By Glynn Wilson –
LAKE GUNTERSVILLE STATE PARK, Ala. — In a scene near the end of the film Havana, Robert Redford as the professional poker player Jack Weil mentions the Butterfly Effect from Chaos Theory when saying his final goodbye to Lena Olin as Bobby Durán.
“I believe it,” he says. “I believe a butterfly can flutter its wings over a flower in China and cause a hurricane in the Caribbean. They can even calculate the odds. It just isn’t likely, and it takes so long.”
That was the theme of this year’s Alabama Sierra Club retreat at Lake Guntersville State Park as it relates to Climate Change due to human induced global warming from the burning of fossil fuels for energy.
While many people know a little about the butterfly effect from chaos theory, less may know about the connection to climate change.
Sandy Kiplinger, the North Alabama Group Sierra Club Chair and one of the organizers of the conference, said they idea comes from the movie The Butterfly Effect.
“What we do now effects the future like the domino effect,” she said. “I think about the future. What we do now effects the life of my daughter.”
About 50 Sierra Club members and officers heard presentations from David Rickless of Jacksonville State University on the science and solutions for climate change and Daniel Tait of Nexus Energy on president Obama’s climate plan, as well as Michael Mullen, Choctawhatchee Riverkeeper.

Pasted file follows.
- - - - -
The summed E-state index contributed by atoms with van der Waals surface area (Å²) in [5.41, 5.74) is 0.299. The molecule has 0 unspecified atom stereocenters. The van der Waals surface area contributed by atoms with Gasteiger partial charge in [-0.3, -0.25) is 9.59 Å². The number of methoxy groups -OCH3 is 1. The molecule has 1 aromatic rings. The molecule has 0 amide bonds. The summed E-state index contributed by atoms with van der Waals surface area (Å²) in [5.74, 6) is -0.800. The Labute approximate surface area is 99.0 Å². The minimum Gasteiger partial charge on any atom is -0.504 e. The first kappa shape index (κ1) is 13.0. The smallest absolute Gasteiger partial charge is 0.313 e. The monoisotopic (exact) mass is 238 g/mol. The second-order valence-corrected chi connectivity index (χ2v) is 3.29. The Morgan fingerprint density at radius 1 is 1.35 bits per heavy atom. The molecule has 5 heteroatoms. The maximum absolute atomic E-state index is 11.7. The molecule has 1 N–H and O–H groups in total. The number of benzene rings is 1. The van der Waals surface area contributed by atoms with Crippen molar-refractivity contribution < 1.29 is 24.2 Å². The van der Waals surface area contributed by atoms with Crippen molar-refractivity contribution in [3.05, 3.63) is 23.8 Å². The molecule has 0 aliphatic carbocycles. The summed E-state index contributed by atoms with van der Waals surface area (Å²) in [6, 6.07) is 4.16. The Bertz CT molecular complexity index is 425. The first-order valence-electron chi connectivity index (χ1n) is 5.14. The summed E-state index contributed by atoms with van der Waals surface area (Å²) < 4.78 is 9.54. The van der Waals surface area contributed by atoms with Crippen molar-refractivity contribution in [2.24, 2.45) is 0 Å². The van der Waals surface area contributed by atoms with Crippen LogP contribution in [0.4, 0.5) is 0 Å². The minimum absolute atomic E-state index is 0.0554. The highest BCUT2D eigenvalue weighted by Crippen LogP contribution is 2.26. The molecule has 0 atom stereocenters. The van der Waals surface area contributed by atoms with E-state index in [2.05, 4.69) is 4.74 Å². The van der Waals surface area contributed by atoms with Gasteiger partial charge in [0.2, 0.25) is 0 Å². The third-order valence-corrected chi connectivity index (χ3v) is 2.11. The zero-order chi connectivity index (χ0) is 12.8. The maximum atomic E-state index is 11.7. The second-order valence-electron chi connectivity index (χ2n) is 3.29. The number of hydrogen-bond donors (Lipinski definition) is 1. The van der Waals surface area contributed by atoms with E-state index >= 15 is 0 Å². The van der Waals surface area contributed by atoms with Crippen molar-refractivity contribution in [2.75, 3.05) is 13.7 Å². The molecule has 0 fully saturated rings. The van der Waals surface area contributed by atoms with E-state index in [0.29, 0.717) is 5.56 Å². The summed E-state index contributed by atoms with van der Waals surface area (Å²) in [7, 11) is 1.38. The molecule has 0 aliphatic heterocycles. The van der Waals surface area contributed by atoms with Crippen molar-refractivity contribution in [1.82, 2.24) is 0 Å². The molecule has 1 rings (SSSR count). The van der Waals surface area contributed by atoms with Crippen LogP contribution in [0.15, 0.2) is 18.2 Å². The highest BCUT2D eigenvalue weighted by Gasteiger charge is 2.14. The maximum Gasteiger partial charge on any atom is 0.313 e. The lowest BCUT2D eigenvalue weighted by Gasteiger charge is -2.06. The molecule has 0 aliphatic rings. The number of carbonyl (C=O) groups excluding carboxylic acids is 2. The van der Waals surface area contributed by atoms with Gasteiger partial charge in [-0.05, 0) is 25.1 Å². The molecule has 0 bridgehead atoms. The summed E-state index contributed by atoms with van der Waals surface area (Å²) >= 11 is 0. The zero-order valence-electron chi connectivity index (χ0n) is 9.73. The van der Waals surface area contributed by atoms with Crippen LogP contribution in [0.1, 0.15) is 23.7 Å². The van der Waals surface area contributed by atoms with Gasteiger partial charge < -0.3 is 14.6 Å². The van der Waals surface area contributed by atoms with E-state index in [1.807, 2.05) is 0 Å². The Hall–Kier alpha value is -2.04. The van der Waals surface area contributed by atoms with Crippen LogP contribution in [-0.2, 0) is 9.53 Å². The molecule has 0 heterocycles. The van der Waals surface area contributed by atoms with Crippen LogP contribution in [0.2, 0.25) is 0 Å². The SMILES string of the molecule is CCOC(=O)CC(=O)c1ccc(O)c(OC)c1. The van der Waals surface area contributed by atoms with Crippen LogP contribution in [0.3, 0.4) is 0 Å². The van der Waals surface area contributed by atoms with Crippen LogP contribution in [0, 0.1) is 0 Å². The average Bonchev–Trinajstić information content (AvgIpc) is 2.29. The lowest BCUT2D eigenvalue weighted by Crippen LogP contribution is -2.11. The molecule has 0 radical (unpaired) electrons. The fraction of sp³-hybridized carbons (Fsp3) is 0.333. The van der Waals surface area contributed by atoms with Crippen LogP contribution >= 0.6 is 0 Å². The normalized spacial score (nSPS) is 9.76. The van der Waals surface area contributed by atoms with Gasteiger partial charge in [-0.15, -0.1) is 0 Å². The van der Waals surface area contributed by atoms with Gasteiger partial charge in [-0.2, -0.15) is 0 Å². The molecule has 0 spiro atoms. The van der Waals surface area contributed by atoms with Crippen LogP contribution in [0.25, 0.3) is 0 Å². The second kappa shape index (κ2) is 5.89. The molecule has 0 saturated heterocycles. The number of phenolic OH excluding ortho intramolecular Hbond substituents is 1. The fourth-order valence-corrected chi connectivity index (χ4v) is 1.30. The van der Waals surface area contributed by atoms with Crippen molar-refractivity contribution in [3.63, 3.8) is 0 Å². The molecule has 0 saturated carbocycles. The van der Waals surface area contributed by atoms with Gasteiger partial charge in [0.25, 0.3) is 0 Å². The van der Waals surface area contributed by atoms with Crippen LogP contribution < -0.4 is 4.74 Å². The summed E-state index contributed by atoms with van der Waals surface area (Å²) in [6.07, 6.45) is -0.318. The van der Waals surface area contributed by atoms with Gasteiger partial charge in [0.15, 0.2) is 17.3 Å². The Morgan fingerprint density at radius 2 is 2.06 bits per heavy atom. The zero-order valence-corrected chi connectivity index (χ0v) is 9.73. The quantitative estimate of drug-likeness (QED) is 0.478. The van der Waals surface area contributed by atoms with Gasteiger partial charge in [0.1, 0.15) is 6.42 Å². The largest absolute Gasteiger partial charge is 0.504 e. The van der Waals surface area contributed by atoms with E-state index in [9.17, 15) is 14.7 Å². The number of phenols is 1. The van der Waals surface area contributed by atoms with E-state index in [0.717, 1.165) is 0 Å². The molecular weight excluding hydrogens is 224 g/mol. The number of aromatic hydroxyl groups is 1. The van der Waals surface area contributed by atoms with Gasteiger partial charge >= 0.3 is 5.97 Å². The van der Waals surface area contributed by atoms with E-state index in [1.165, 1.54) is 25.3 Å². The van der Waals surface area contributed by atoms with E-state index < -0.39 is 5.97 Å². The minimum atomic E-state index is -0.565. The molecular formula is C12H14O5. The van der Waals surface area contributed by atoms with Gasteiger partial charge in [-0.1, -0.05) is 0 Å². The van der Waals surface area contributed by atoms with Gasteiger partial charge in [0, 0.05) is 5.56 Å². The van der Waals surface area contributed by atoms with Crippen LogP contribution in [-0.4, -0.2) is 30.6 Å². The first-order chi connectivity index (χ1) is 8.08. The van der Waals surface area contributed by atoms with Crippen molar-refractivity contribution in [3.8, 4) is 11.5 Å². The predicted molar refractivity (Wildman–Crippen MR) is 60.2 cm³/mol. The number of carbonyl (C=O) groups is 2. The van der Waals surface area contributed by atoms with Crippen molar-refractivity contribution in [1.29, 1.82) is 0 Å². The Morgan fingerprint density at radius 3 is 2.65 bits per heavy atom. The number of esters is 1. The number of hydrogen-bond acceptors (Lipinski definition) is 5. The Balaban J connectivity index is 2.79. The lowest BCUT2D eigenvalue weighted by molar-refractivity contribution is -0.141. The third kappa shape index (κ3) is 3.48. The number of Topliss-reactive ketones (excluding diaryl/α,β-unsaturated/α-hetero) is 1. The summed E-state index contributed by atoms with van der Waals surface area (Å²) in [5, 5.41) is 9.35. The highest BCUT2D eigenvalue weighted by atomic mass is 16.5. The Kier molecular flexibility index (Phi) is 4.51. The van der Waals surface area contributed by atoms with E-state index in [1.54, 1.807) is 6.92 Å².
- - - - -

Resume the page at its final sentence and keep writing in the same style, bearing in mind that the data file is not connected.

Attendees also heard from Dr. Dawn Lemke of Alabama A&M University on the problem of invasive plants in the forests of the Southeast and the implications of climate change on the migration of those plants.
On what people can do to offset their increasing energy costs to help fight climate change, the group heard from Gary Pace of Synergy Home Performance, Daniel Tait of Nexus Energy and Michelle Sneed of Living Green in Alabama. Adam Johnson of the Alabama Rivers Alliance held a round circle discussion updating the group on the latest about a comprehensive water management plan for the state. Draft legislation could be ready to look at and consider by early 2014.
On Saturday afternoon, the club split up into two groups for hikes in the forests around Lake Guntersville. Jefferson and I hooked up with one group and followed King’s Chapel Trail, an intriguing little hike a little less than a mile up the mountain leading to an old cemetery.
After a big Sunday brunch in the Lodge restaurant and a couple of other presentations, the Alabama Sierra Club Executive Committee met to take care of a little business. On the way out, I scouted a bald eagle nest near Town Creek, but there were no residents home yet. The migration will begin soon. They come home to the area for the winter in January and February, when you can book a guided tour to see America’s national symbol up close.
© 2013 – 2016, Glynn Wilson. All rights reserved.